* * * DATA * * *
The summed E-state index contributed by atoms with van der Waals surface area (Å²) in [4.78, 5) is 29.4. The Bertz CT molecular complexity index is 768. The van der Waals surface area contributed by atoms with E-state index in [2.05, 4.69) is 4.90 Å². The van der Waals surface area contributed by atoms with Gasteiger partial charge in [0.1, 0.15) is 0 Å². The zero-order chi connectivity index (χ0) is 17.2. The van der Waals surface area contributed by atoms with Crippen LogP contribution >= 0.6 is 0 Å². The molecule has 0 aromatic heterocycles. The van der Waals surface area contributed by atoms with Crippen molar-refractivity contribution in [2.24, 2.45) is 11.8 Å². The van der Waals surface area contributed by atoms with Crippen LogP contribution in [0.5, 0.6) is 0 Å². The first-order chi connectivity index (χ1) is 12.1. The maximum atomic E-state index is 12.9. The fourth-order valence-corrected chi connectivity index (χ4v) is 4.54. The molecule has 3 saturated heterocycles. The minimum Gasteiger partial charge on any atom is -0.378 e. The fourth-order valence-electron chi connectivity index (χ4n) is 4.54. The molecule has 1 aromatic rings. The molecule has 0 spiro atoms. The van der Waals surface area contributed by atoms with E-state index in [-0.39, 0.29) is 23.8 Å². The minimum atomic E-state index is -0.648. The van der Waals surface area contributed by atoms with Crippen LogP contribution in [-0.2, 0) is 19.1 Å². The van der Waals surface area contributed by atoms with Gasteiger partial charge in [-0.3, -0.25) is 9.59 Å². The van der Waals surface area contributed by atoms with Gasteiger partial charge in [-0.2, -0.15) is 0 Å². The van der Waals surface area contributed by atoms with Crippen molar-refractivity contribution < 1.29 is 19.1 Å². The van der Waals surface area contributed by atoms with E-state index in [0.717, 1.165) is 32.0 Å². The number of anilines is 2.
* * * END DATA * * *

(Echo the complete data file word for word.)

The summed E-state index contributed by atoms with van der Waals surface area (Å²) in [4.78, 5) is 29.4. The Bertz CT molecular complexity index is 768. The van der Waals surface area contributed by atoms with E-state index in [2.05, 4.69) is 4.90 Å². The van der Waals surface area contributed by atoms with Gasteiger partial charge in [0.1, 0.15) is 0 Å². The zero-order chi connectivity index (χ0) is 17.2. The van der Waals surface area contributed by atoms with Crippen LogP contribution >= 0.6 is 0 Å². The molecule has 0 aromatic heterocycles. The van der Waals surface area contributed by atoms with Crippen molar-refractivity contribution in [2.24, 2.45) is 11.8 Å². The van der Waals surface area contributed by atoms with Crippen LogP contribution in [0.5, 0.6) is 0 Å². The first-order chi connectivity index (χ1) is 12.1. The maximum atomic E-state index is 12.9. The fourth-order valence-corrected chi connectivity index (χ4v) is 4.54. The molecule has 3 saturated heterocycles. The minimum Gasteiger partial charge on any atom is -0.378 e. The fourth-order valence-electron chi connectivity index (χ4n) is 4.54. The molecule has 1 aromatic rings. The molecule has 0 spiro atoms. The van der Waals surface area contributed by atoms with E-state index in [-0.39, 0.29) is 23.8 Å². The minimum atomic E-state index is -0.648. The van der Waals surface area contributed by atoms with Crippen LogP contribution in [-0.2, 0) is 19.1 Å². The van der Waals surface area contributed by atoms with Gasteiger partial charge in [-0.3, -0.25) is 9.59 Å². The van der Waals surface area contributed by atoms with Gasteiger partial charge in [-0.2, -0.15) is 0 Å². The van der Waals surface area contributed by atoms with Crippen molar-refractivity contribution < 1.29 is 19.1 Å². The van der Waals surface area contributed by atoms with E-state index in [0.717, 1.165) is 32.0 Å². The number of anilines is 2.